3.  Counter-cultural communities

 

 

2.    A Mission of Reconciliation (18-19)

a.    Jesus’ mission is our mission

                      i.     To serve: Luke 4:18-19

                     ii.     To save: Luke 19:10

b.    The Kingdom of Christ (Russell Moore) – book recommendation, which places emphasis on the already-not-yet tension we live in reaching our

c.     Mark 12:29-34

d.    The Kingdom of God and missio Dei theology were the theologies that weakened the main-line churches mission and evangelism. But they were poorly defined. The Kingdom cannot be separated from the Gospel. Three words: (1) Be; (2) Do; and (3) Tell the Gospel. “You cannot dwell if you will not tell.” Luke 24:46-49; Col. 1:20.

e.    Bring Jesus and bring justice. Please don’t think you have brought justice and believe [that by so doing] you have brought Jesus. The would will praise you when you bring justice, but they will condemn you when you bring Jesus.

 

3.    A Kingdom Mission (20)

a.  Matt. 10:7-10 – our vision for our ministires must be to minister the

b.  Matt. 6:33

c.  Urban church planting is harder than church planting in general

                  i.     You will have to multiply before you think you are ready.

                ii.     Your agenda must be submitted to the Kingdom

 

4.    A Cross-Centered Mission for the Kingdom (21)

a.    2 Cor 5:21

b.    Mark 1:14-15 – the method by which the Kingdom of God was spread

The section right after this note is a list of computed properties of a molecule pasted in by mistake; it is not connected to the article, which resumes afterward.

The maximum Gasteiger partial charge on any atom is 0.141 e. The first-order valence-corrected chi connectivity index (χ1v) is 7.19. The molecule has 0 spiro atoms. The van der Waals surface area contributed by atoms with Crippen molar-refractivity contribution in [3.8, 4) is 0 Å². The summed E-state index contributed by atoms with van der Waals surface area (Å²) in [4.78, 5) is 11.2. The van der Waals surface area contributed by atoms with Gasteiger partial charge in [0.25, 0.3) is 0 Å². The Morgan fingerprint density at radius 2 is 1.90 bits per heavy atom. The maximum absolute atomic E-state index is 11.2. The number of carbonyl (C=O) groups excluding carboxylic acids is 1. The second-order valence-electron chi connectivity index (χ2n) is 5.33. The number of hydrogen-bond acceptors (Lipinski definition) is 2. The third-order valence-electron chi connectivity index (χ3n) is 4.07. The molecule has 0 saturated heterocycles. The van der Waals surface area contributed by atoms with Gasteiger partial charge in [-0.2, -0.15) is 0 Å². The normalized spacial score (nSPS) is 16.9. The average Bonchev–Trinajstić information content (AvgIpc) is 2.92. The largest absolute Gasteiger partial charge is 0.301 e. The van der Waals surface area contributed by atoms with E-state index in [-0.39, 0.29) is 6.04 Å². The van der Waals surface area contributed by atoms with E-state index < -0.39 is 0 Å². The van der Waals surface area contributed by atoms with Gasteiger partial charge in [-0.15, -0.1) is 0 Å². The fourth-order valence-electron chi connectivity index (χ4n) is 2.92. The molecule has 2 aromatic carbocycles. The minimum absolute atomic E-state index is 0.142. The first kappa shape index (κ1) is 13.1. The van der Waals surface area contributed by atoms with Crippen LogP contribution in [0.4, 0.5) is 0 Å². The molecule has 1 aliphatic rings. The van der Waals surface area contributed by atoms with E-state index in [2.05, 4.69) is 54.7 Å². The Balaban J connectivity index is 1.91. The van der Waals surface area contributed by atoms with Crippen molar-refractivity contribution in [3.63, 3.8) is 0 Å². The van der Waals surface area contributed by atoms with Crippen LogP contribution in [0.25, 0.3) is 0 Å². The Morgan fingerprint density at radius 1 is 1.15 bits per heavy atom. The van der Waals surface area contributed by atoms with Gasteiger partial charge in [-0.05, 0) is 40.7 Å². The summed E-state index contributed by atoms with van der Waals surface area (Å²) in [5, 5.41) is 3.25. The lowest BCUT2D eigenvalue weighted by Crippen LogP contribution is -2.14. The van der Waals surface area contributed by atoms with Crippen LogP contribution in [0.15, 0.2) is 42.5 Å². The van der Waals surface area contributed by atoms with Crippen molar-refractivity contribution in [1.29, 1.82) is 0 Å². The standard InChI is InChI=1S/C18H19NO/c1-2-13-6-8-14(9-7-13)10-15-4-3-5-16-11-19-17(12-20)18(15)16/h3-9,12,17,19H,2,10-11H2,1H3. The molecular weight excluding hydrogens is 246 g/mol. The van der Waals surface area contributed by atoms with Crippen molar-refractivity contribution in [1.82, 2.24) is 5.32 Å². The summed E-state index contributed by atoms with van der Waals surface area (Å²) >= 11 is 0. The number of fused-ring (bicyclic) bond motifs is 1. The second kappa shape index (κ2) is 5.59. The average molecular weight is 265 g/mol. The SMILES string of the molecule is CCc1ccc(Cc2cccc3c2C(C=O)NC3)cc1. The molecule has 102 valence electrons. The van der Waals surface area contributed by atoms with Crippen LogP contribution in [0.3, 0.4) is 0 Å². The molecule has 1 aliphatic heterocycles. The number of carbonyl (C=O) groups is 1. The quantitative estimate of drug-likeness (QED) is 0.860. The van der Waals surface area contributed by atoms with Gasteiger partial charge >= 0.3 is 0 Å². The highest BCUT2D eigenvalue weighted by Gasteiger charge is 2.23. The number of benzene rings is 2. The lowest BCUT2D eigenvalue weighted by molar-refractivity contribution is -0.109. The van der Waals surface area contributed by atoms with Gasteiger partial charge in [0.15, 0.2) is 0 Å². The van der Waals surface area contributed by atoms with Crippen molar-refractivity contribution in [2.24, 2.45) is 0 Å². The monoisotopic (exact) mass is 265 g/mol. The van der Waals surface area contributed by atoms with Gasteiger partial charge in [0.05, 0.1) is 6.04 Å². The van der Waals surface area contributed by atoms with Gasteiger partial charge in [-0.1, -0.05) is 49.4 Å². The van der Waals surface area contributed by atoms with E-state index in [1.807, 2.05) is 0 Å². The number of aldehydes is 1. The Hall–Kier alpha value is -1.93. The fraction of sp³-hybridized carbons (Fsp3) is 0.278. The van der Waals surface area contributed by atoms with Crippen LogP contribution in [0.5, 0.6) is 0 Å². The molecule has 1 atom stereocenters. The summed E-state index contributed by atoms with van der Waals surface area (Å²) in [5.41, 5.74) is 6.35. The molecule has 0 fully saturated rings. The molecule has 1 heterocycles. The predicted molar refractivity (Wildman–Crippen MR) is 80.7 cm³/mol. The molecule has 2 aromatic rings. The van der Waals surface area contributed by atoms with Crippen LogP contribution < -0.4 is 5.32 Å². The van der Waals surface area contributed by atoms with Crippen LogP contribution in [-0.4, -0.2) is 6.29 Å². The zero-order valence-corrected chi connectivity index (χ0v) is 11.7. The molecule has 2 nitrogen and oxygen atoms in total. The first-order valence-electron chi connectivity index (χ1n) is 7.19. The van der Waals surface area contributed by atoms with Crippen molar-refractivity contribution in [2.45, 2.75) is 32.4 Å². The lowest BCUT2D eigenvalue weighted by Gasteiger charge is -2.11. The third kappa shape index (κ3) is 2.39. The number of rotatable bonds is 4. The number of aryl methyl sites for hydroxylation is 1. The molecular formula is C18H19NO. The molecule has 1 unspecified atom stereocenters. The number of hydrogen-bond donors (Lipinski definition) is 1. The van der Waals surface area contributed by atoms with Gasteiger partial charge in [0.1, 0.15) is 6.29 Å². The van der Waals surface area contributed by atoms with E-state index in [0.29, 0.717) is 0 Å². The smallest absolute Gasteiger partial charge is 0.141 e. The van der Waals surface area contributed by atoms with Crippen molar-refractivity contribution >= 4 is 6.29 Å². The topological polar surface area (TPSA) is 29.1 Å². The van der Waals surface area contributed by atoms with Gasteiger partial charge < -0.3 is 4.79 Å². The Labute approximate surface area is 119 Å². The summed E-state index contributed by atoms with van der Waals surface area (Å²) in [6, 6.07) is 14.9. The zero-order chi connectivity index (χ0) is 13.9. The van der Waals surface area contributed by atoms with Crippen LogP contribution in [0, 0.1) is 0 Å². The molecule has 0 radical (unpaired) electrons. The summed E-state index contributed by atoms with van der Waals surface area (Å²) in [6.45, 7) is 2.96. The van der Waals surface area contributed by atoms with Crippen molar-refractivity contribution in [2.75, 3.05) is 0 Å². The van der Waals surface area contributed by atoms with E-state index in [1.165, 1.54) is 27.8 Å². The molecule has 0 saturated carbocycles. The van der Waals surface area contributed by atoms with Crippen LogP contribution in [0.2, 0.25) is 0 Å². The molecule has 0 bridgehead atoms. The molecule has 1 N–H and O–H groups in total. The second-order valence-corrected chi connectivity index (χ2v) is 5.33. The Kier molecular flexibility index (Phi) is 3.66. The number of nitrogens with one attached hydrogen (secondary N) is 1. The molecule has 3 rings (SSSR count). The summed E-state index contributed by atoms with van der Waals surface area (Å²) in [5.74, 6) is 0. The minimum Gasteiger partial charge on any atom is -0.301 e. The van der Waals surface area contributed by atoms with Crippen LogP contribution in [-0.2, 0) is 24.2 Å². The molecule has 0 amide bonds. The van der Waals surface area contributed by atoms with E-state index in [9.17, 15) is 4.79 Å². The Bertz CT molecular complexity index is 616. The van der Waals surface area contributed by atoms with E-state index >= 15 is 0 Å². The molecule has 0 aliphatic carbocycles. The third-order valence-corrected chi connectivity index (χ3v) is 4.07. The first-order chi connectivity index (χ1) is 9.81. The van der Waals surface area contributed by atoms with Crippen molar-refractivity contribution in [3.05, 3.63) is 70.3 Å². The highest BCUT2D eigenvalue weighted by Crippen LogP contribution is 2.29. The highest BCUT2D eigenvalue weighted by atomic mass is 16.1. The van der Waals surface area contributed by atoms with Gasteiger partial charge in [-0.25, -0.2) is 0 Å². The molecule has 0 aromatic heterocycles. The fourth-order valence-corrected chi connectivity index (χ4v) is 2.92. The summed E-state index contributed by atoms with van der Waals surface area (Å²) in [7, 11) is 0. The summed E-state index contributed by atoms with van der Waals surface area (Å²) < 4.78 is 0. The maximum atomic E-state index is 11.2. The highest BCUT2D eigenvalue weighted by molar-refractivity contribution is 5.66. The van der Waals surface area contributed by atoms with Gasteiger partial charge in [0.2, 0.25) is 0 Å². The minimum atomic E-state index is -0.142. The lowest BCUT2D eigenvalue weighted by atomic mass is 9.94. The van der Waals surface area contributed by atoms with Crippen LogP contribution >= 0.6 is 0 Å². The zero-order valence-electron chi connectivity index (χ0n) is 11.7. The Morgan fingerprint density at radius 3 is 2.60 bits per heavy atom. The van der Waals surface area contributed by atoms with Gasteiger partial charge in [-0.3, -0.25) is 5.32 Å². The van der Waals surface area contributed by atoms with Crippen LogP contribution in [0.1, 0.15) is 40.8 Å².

c.     Acts 8:12 – the reaction of the people to the proclamation. People believed the message and their lives were changed.

d.    The world doesn’t “good people standing around good people telling them how to be good people” (Mark Twain). We plant churches because Jesus became sin for us so that we might become the righteousness of God. He wasn’t just acquainted with sin, he became sin.

 

Table Talk

We are instructed to come to a consensus for one question we would like to ask Ed. (1) Regarding 2Cor 5, doesn’t contextualization require that we recognize people in a human way. That is, we are ministering to people who are white, black, poor, rich, etc. There is no way to not contextualize the Gospel. (2) How do we utilize the resources around us when the reason for our having planted a church is due to our seeing a void in churches and people reaching the community? Additionally, How do you not come across as a threat to other churches in the area? My table decides to ask question #1.

 

  1. How does a Kingdom focus practically work itself out in our church planting? In other words, “How should we plant if the church is the sign and instrument of the Kingdom of God?

We should work hard at developing good community. We don’t want to bring in a completely different culture. We want to contribute to the community that is already there. Citing Jer. 29 we want to unpack our bags, live among the people, build houses, and take wives so that the culture is sanctified. We want to have the perspective that we are here to serve the city, not merely to take from the city.

 

Q & A

1. How do you choose with whom you will cooperate?

            We live in a landscape of great compromise. When you begin to plant churches in a city, there will be people/churches that will attach to you who are fuzzy in their theology. We need to have a robust statement of faith and doctrine at the outset.

Level 1: Christ crucified and essentials of the Gospel

Level 2: Convictional issues (paedo or credo-baptism)

Level 3: Preferential issues. The problem with fundamentalism is that every preference is an essential (music, dress, entertainment, etc).